Are there any trends, anything positive you see out there in terms of people shifting towards a more inclusive, innovative and progressive way of doing things at work?
I got to talk about a guy I met in International Men’s Day. A year before he was a photographer, so he had worked with us on a few projects. So Emma Mainoo, who had just joined us as head of our Mental Health Practice, when I asked for people to speak in international men’s day – specifically men who had been helping other men change and providing a support structure — she suggested Francis Augusto. I know Francis, he’s worked with us, and he created a group called The Mandem, a WhatsApp group of young men who are there to support each other, who are just trying to be better men and live in this world in a way that’s progressive, positive and supportive. It’s a group like I’ve never experienced, and it’s not just the WhatsApp group — Francis hosts film forums every two weeks where they watch movies that tend to have either a story of masculinity or a lead male character from whom something can be learned. Afterwards, they talk about the film, about masculinity, and they ask a very simple question going around the table: “How are you feeling?”
I hosted one of those forums three weeks ago, and it was amazing to experience it and be a part of it. And just to understand this group is doing this, and Francis is a change-maker, there’s absolutely no doubt about that. They are now doing yoga together, which is something that for many people might not seem masculine. They are suddenly completely switching that, and they get to talk and be in touch with themselves; to have conversations that are meaningful, that make a difference. They recommend each other therapists, for example. I can’t imagine having that kind of conversation with any of my friends at that age, not even now. That’s the really heartwarming side of it.
Coming back to your question about why we were awarded Consultancy of the Year, I think it’s because we truly are making an impact. Human beings are, on the whole very good; and if you can feel that ignorance gap in people’s minds, people really do want to change. On the 17th it will be National Kindness Day, and if you want change, the most powerful thing we can do every day is to be kinder to each other. We do a lot of work with neuro-diversity, and a couple of years ago I had sent a survey to eight people who I knew were neuro-divergent — they all had ADHD or autism — and I asked: “What can someone like me do to help you?” The answer they all gave was “be kind”.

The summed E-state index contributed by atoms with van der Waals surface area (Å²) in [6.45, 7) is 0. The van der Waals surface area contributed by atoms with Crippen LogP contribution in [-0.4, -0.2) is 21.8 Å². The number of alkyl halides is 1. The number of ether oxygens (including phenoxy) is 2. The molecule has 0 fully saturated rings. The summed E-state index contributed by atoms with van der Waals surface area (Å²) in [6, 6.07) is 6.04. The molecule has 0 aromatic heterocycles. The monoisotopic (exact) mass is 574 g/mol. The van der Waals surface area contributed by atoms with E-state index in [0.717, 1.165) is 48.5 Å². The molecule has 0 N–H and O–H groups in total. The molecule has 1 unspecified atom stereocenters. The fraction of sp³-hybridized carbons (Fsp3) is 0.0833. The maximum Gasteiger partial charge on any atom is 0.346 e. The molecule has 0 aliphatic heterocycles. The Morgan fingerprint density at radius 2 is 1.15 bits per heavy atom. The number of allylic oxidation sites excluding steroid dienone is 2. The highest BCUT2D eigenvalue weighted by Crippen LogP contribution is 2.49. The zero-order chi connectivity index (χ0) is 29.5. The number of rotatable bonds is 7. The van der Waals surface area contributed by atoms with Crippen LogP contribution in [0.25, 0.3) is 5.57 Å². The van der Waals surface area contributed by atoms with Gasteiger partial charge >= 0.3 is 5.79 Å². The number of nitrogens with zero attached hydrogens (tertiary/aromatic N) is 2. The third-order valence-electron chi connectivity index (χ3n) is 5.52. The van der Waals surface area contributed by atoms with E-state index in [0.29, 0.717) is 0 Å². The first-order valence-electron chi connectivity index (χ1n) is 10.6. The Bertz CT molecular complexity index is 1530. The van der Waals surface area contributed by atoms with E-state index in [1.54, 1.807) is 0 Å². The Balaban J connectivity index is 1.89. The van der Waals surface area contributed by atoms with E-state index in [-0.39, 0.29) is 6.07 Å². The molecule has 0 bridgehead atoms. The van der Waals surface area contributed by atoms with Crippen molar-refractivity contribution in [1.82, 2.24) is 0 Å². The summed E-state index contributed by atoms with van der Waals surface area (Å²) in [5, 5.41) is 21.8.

With that kindness, you stop making assumptions. When a person, for example, gets into a train pushing people out of the way, we can ask what is happening there that we may not understand, or that may be different to us. Because ultimately, a neuro-diverse brain operates completely differently, and therefore our behaviors towards what might be influencing us can vary a lot from one person to another. If you can sit and ask “what’s wrong, what’s happening?”, then… That was something I found in the ambassador group just to give you the encouraging side, is that when we got back together six months after the first session, we started naming changes, things that had happened to each person; and one person said “This guy came in, he looked like me, he was really angry, and I wondered what had happened to him, what’s happening in his life. That’s a lovely thing to do, just to ask that, to know what made them be who they are. Let’s give kindness, and then we can actually sit there and have a proper conversation.